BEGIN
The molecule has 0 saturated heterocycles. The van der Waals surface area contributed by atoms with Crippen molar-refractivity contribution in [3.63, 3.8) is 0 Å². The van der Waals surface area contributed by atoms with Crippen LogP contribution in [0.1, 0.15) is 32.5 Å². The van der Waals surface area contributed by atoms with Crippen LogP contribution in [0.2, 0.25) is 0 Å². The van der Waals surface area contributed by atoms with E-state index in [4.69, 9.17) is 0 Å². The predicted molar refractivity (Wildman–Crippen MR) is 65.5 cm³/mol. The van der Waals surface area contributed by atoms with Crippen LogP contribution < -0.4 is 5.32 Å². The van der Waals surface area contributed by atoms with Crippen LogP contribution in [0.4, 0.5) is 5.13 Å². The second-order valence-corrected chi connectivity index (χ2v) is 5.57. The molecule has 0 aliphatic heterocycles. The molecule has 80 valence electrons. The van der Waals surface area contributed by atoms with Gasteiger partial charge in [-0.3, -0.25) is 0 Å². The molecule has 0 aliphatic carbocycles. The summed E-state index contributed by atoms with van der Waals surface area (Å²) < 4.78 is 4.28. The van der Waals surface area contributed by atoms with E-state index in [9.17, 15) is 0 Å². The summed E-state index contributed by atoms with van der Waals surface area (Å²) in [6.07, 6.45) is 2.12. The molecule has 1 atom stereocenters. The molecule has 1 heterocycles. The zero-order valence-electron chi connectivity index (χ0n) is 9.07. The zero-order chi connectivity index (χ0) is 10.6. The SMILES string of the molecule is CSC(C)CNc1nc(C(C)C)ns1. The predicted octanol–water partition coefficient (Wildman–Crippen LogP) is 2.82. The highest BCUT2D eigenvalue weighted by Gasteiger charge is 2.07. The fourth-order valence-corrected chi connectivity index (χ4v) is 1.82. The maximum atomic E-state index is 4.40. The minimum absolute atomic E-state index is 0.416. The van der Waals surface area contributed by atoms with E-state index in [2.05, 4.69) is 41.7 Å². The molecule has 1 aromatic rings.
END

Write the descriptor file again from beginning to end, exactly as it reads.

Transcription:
The molecule has 0 saturated heterocycles. The van der Waals surface area contributed by atoms with Crippen molar-refractivity contribution in [3.63, 3.8) is 0 Å². The van der Waals surface area contributed by atoms with Crippen LogP contribution in [0.1, 0.15) is 32.5 Å². The van der Waals surface area contributed by atoms with Crippen LogP contribution in [0.2, 0.25) is 0 Å². The van der Waals surface area contributed by atoms with E-state index in [4.69, 9.17) is 0 Å². The predicted molar refractivity (Wildman–Crippen MR) is 65.5 cm³/mol. The van der Waals surface area contributed by atoms with Crippen LogP contribution < -0.4 is 5.32 Å². The van der Waals surface area contributed by atoms with Crippen LogP contribution in [0.4, 0.5) is 5.13 Å². The second-order valence-corrected chi connectivity index (χ2v) is 5.57. The molecule has 0 aliphatic heterocycles. The molecule has 80 valence electrons. The van der Waals surface area contributed by atoms with Gasteiger partial charge in [-0.3, -0.25) is 0 Å². The molecule has 0 aliphatic carbocycles. The summed E-state index contributed by atoms with van der Waals surface area (Å²) < 4.78 is 4.28. The van der Waals surface area contributed by atoms with E-state index in [9.17, 15) is 0 Å². The summed E-state index contributed by atoms with van der Waals surface area (Å²) in [6.07, 6.45) is 2.12. The molecule has 1 atom stereocenters. The molecule has 1 heterocycles. The zero-order valence-electron chi connectivity index (χ0n) is 9.07. The zero-order chi connectivity index (χ0) is 10.6. The SMILES string of the molecule is CSC(C)CNc1nc(C(C)C)ns1. The predicted octanol–water partition coefficient (Wildman–Crippen LogP) is 2.82. The highest BCUT2D eigenvalue weighted by Gasteiger charge is 2.07. The fourth-order valence-corrected chi connectivity index (χ4v) is 1.82. The maximum atomic E-state index is 4.40. The minimum absolute atomic E-state index is 0.416. The van der Waals surface area contributed by atoms with E-state index in [2.05, 4.69) is 41.7 Å². The molecule has 1 aromatic rings.